These Lab Notes document my research in progress. My research area is in the future of personal computing.
Notes on time
Gestural view construction
Free and easy organizations and associations
The Messy Desktop
Live items & Contextual notifications
Swappable reference views
Experimenting with the item as the core primitive
Designing systems for computer literacy and evolvability
Personal Computing Network & Devices
Mutations & Item change logs
Services & Item Drives
Today & Daily summary
Cross-reference Navigation in Obsidian
Cross-references & References cloud
The Graph OS
Why is our thinking on computers so restrained?
References box & Topics
General purpose personal computing software
User-created application and system views
User-created item views
Browsing contexts & recent paths
Universal reference containers
Universal data portability
Composing application interfaces
The Lab Notes
Our lives are filled with digital things that all relate to each other in different ways, but are contained within their own siloed apps (notes, calendars, todo lists, emails, documents, and so on).
As I develop my concept for the future of the operating system, a key fundamental stands out: we should be able to easily associate things with other things.
As discussed in last week’s LN 004, we can open multiple things — of any type — in browsing paths as we navigate our work. These browsing paths serve as a context for some specific body of work or train of thought.
Now imagine that as we open those things, the system automatically records their association — this note is related to that todo list, this email is related to that document — for instant recall in the future, surfacing these connections as associated items.
Consider: Say you receive an email about a meeting on Wednesday. You open the attached meeting agenda. You also create a new calendar event for the meeting. And — without doing anything more than that — you move on to the next thing in your day.
Now if we move over to your calendar and open that event, you’ll see that the system automatically surfaces these associated items — the meeting agenda and the email thread about the meeting. We can open them instantly.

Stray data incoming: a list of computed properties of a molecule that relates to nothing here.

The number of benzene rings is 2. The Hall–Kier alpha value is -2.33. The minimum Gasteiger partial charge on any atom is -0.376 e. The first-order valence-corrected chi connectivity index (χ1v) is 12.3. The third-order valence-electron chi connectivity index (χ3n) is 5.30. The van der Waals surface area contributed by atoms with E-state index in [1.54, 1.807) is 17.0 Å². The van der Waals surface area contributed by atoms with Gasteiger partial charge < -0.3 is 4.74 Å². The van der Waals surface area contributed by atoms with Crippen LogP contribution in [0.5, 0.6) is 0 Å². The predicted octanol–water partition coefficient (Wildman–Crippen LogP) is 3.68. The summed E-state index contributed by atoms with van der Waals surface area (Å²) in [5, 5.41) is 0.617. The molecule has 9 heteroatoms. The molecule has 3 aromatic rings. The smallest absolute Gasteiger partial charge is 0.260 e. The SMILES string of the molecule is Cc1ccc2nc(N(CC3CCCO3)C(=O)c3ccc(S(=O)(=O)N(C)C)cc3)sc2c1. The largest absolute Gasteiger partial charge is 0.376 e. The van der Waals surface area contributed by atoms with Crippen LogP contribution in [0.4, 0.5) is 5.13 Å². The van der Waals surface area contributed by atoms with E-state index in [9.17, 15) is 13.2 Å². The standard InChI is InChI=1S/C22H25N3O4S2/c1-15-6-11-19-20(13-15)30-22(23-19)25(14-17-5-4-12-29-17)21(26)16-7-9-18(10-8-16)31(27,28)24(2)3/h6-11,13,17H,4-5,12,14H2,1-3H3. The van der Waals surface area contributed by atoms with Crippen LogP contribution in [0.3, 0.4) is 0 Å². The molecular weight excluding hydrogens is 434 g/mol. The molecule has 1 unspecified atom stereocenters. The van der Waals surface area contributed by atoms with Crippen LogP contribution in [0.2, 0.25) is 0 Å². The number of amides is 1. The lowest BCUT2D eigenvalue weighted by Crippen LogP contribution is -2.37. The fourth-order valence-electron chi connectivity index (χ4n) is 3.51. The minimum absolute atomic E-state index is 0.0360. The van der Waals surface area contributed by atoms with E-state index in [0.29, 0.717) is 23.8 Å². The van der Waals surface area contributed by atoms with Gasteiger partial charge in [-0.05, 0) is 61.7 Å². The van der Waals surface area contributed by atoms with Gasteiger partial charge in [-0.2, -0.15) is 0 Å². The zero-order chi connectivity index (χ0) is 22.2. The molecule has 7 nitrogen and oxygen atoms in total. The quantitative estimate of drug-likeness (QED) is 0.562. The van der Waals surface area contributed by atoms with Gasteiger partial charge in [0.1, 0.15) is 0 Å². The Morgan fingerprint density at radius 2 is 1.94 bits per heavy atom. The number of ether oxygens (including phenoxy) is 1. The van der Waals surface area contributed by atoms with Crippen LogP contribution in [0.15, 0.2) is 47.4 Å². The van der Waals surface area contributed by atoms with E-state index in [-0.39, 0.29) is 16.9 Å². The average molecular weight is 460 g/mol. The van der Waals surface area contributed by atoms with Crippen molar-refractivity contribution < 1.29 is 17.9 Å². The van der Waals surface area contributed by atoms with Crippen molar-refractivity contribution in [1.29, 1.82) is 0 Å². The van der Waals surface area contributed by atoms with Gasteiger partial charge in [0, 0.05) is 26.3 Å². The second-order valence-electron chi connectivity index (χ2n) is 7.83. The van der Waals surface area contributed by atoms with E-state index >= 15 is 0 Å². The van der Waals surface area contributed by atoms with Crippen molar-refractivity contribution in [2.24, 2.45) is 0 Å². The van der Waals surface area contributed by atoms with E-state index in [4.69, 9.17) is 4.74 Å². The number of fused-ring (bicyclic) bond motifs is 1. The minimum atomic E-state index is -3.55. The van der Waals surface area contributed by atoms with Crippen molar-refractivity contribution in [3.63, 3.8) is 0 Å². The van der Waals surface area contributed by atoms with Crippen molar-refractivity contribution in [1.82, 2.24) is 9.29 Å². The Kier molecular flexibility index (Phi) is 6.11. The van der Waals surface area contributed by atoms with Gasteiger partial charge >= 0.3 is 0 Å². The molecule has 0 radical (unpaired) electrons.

On the day of the meeting, when the system notifies us that the meeting will begin soon, it surfaces the associated items in the notification. We can immediately pull up any of these items — to see recent replies to the email thread, to read the meeting agenda, or as shown in the demo below, to let everyone know we’ll be a few minutes late to the meeting.
This is just one example, but the power of associated items runs deep. It allows us to keep things which are related close together, even if those things are from different places within our system.
Consider another example: you could create a reminder when you’re in a browsing path, and without adding anything to the reminder, the system will automatically make everything in the path immediately available to you when the reminder comes up.
The system can handle most of the heavy lifting by simply paying attention to how we move through our items within different contexts, but we can further manage the associations manually as we like.
The many different things we use on our personal computers all relate. Associated items is one way my concept for the operating system of the future exercises this fundamental understanding. The system can pay attention to how we browse through our things, and autonomously resurface what we need when and where we need it, often without us even having to declare that association.